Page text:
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Water Birth FAQ

Frequently Asked Water Birth Questions

1) How do you keep the water warm?

The thick air walls of all our inflatable pools keep the water warm for hours. La Bassine will hold its water temperature for over five hours within one degree. Adding one to two soup pots or tea pots of boiling water, carefully to not touch the pool or mom, while bring the temperature of the water up several degrees without adding too much water to the pool.

2) What keeps the baby from breathing underwater?

There are four main factors that prevent the baby from inhaling water at the time of birth:

  • Prostaglandin E2 levels from the placenta which cause a slowing down or stopping of the fetal breathing movements. When the baby is born and the Prostaglandin level is still high, the baby’s muscles for breathing simply don’t work, thus engaging the first inhibitory response.
  • Babies are born experiencing mild hypoxia or lack of oxygen. Hypoxia causes apnea and swallowing, not breathing or gasping.
  • Water is a hypotonic solution and lung fluids present in the fetus are hypertonic. So, even if water were to travel in past the larynx, they could not pass into the lungs based on the fact that hypertonic solutions are denser and prevent hypotonic solutions from merging or coming into their presence.
  • The last important inhibitory factor is the Dive Reflex and revolves around the larynx. The larynx is covered all over with chemoreceptors or taste buds. The larynx has five times as many as taste buds as the whole surface of the tongue. So, when a solution hits the back of the throat, passing the larynx, the taste buds interprets what substance it is and the glottis automatically closes and the solution is then swallowed, not inhaled.

3) How long can the baby be left underwater?

Here in the US, practitioners usually bring the baby out of the water within the first ten seconds after birth. There is no physiological reason to leave the baby under the water for any length of time. There are several water birth videos that depict leaving the baby under the water for several moments after birth and the babies are just fine.

Physiologically, the placenta is supporting the baby with oxygen during this time though it can never be predicted when the placenta will begin to separate causing the flow of oxygen to baby to stop. The umbilical cord pulsating is not a guarantee that the baby is receiving enough oxygen. The safe approach is to remove the baby, without hurrying, and gently place him into his mother’s arms.

4) How is the baby monitored during waterbirth?

The manufacturers of monitoring equipment and hand held dopplers have developed water proof varieties of monitoring equipment. In typical waterbirths the baby’s heart tones are listened to every 30 minutes during first stage and after every pushing contraction during second stage.

5) Is waterbirth safe?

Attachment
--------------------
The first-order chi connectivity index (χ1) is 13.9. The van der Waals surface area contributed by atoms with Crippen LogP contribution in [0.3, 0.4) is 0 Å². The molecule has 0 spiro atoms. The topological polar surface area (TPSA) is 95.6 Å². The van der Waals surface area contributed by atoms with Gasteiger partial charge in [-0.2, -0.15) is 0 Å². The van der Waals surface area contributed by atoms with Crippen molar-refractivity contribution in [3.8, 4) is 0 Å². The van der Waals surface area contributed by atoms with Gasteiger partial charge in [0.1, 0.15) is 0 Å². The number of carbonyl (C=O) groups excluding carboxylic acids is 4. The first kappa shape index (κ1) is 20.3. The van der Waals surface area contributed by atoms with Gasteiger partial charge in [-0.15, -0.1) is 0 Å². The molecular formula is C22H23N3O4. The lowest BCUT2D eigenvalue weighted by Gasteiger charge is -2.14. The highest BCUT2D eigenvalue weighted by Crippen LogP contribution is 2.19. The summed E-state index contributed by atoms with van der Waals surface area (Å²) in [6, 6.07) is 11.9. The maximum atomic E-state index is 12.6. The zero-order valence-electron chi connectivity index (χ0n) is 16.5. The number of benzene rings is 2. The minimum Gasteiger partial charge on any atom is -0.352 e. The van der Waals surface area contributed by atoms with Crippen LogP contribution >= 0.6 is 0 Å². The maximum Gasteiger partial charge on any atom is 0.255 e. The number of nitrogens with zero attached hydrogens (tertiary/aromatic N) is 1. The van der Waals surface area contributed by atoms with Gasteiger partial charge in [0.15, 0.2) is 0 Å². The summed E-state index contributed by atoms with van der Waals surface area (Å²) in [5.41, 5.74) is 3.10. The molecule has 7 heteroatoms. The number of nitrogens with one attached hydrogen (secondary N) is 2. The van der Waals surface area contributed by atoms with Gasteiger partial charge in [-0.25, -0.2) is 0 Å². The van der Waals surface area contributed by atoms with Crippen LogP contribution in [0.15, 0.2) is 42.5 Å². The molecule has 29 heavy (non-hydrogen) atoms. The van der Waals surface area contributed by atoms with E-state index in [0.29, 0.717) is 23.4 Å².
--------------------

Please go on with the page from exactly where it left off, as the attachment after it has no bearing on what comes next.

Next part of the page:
The safety of water birth needs to be judged in looking back at the number of cases that have been reported world wide and the number of problems that have occurred as a result of birth in water.

To date, over 100,000 documented cases of water births gives us a good look at the statistics. The opinion of practitioners is that water birth poses no threat to mother or baby if all the normal parameters are met during labor and birth. If complications arise they are evaluated and sometimes the mother is asked to leave the water before the birth takes place.

Everyone’s goal is to keep mother and baby safe and to facilitate a satisfying birth experience. The British government stated in a published health report that any woman who wants a waterbirth should be able to have one and that it is up to the practitioner to become familiar with the technique if they are not already educated.

6) When should you enter the water?

You can use the labor pool whenever you want. Some women have found that if they get into the water in very early labor, before contractions are strong and close together, the water may relax her enough to slow or stop labor altogether. This is is why some care providers want you to wait until the cervix is dilated to at least 5 centimeters. There is some physiological data that supports this rule, but each and every situation must be evaluated on its own.

Some mothers find a bath in early labor useful for its calming effect and to determine if labor has actually started. If contractions are strong and regular, no matter how dilated the cervix is, a bath might be in order to help the mother to relax enough to facilitate dilation.

7) Can I be in water if my amniotic sac has ruptured?

When the amniotic sac ruptures, or the water breaks, a woman can labor in the water. Studies show that the risk of infection does not increase from laboring in the water, whether the amniotic sac breaks while the mother is in the tub, or whether it was already ruptured before she got in the water.

Therefore, it has been suggested that the bath be used in a “trial of water” for at least one hour and allow the mother to judge its effectiveness. Midwives report that some women can go from 1 cm to complete dilation within the first hour or two of immersion. The first hour of relaxation in the pool is usually the best and can often help a woman achieve complete dilation quickly.

How warm should the water be?

Water should be monitored at a temperature that is comfortable for the mother, usually between 95-100 degrees Fahrenheit. Water temperature should not exceed 101 degrees Fahrenheit as it could lead to an increase in the mother’s body temperature which could cause the baby’s heart rate to increase. It is a good idea to have plenty of water to drink and cold cloths for the mother’s face and neck. A cool facial mist from a spray bottle is a welcome relief for some mothers as well.

Generally speaking, the water temperature can be what the mother desires as long as it is not too hot.